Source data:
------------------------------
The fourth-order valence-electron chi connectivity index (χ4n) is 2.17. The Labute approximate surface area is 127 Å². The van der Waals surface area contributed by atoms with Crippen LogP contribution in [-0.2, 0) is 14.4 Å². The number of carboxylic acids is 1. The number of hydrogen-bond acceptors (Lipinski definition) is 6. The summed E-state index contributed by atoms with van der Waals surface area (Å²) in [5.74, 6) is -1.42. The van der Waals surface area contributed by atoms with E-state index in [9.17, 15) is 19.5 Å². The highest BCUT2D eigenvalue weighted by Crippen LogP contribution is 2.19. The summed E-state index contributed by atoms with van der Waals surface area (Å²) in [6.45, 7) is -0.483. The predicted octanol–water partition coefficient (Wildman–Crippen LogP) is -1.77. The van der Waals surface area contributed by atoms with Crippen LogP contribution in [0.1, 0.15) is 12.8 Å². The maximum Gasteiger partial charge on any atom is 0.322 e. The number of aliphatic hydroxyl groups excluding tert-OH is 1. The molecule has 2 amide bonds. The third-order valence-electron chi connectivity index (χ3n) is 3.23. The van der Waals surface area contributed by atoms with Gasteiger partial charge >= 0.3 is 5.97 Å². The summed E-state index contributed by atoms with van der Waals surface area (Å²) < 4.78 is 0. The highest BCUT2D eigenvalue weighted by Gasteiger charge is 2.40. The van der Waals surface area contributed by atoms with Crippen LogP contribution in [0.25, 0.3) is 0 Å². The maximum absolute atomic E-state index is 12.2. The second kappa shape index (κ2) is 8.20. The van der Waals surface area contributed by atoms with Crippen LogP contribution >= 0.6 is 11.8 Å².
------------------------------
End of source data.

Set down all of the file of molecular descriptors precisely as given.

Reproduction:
The fourth-order valence-electron chi connectivity index (χ4n) is 2.17. The Labute approximate surface area is 127 Å². The van der Waals surface area contributed by atoms with Crippen LogP contribution in [-0.2, 0) is 14.4 Å². The number of carboxylic acids is 1. The number of hydrogen-bond acceptors (Lipinski definition) is 6. The summed E-state index contributed by atoms with van der Waals surface area (Å²) in [5.74, 6) is -1.42. The van der Waals surface area contributed by atoms with E-state index in [9.17, 15) is 19.5 Å². The highest BCUT2D eigenvalue weighted by Crippen LogP contribution is 2.19. The summed E-state index contributed by atoms with van der Waals surface area (Å²) in [6.45, 7) is -0.483. The predicted octanol–water partition coefficient (Wildman–Crippen LogP) is -1.77. The van der Waals surface area contributed by atoms with Crippen LogP contribution in [0.1, 0.15) is 12.8 Å². The maximum Gasteiger partial charge on any atom is 0.322 e. The number of aliphatic hydroxyl groups excluding tert-OH is 1. The molecule has 2 amide bonds. The third-order valence-electron chi connectivity index (χ3n) is 3.23. The van der Waals surface area contributed by atoms with Gasteiger partial charge >= 0.3 is 5.97 Å². The summed E-state index contributed by atoms with van der Waals surface area (Å²) < 4.78 is 0. The highest BCUT2D eigenvalue weighted by Gasteiger charge is 2.40. The van der Waals surface area contributed by atoms with Crippen LogP contribution in [0.25, 0.3) is 0 Å². The maximum absolute atomic E-state index is 12.2. The second kappa shape index (κ2) is 8.20. The van der Waals surface area contributed by atoms with Crippen LogP contribution >= 0.6 is 11.8 Å².